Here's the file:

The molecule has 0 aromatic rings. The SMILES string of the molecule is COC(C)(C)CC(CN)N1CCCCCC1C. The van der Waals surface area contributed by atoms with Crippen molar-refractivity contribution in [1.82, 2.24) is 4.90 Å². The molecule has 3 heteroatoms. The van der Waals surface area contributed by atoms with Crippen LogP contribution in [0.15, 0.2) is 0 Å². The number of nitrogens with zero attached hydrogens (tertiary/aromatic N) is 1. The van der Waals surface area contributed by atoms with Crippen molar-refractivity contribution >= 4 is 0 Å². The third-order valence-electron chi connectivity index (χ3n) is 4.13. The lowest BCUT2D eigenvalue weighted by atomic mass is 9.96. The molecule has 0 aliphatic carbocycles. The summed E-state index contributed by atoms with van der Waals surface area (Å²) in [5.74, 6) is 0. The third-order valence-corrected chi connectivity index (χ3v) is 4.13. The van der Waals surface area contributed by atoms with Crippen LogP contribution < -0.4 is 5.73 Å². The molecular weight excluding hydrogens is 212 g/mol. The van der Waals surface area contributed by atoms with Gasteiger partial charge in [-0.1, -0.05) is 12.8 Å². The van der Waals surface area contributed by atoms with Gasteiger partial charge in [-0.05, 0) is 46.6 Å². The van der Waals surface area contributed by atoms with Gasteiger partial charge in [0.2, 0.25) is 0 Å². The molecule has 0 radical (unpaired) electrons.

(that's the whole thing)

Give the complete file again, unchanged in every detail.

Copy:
The molecule has 0 aromatic rings. The SMILES string of the molecule is COC(C)(C)CC(CN)N1CCCCCC1C. The van der Waals surface area contributed by atoms with Crippen molar-refractivity contribution in [1.82, 2.24) is 4.90 Å². The molecule has 3 heteroatoms. The van der Waals surface area contributed by atoms with Crippen LogP contribution in [0.15, 0.2) is 0 Å². The number of nitrogens with zero attached hydrogens (tertiary/aromatic N) is 1. The van der Waals surface area contributed by atoms with Crippen molar-refractivity contribution >= 4 is 0 Å². The third-order valence-electron chi connectivity index (χ3n) is 4.13. The lowest BCUT2D eigenvalue weighted by atomic mass is 9.96. The molecule has 0 aliphatic carbocycles. The summed E-state index contributed by atoms with van der Waals surface area (Å²) in [5.74, 6) is 0. The third-order valence-corrected chi connectivity index (χ3v) is 4.13. The van der Waals surface area contributed by atoms with Crippen LogP contribution < -0.4 is 5.73 Å². The molecular weight excluding hydrogens is 212 g/mol. The van der Waals surface area contributed by atoms with Gasteiger partial charge in [-0.1, -0.05) is 12.8 Å². The van der Waals surface area contributed by atoms with Gasteiger partial charge in [-0.05, 0) is 46.6 Å². The van der Waals surface area contributed by atoms with Gasteiger partial charge in [0.2, 0.25) is 0 Å². The molecule has 0 radical (unpaired) electrons.